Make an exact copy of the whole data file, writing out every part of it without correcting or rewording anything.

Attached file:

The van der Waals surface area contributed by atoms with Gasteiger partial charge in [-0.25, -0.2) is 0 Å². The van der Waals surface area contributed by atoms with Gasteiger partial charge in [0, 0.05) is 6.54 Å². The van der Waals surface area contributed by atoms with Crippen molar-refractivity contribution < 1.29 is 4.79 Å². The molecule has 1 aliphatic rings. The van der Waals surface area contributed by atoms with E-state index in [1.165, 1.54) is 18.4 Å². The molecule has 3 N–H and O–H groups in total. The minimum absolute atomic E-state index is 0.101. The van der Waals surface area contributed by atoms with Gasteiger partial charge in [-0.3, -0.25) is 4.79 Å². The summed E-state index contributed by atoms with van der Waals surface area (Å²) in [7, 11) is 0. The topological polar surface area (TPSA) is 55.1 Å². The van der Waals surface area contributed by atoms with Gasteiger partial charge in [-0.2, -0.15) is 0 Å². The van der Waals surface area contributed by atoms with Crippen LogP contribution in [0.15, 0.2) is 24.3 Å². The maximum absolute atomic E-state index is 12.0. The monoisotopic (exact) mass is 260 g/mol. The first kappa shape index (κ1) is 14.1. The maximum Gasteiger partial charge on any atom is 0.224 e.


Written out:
The van der Waals surface area contributed by atoms with Gasteiger partial charge in [-0.25, -0.2) is 0 Å². The van der Waals surface area contributed by atoms with Gasteiger partial charge in [0, 0.05) is 6.54 Å². The van der Waals surface area contributed by atoms with Crippen molar-refractivity contribution < 1.29 is 4.79 Å². The molecule has 1 aliphatic rings. The van der Waals surface area contributed by atoms with E-state index in [1.165, 1.54) is 18.4 Å². The molecule has 3 N–H and O–H groups in total. The minimum absolute atomic E-state index is 0.101. The van der Waals surface area contributed by atoms with Gasteiger partial charge in [-0.3, -0.25) is 4.79 Å². The summed E-state index contributed by atoms with van der Waals surface area (Å²) in [7, 11) is 0. The topological polar surface area (TPSA) is 55.1 Å². The van der Waals surface area contributed by atoms with Gasteiger partial charge in [-0.2, -0.15) is 0 Å². The van der Waals surface area contributed by atoms with Crippen LogP contribution in [0.15, 0.2) is 24.3 Å². The maximum absolute atomic E-state index is 12.0. The monoisotopic (exact) mass is 260 g/mol. The first kappa shape index (κ1) is 14.1. The maximum Gasteiger partial charge on any atom is 0.224 e.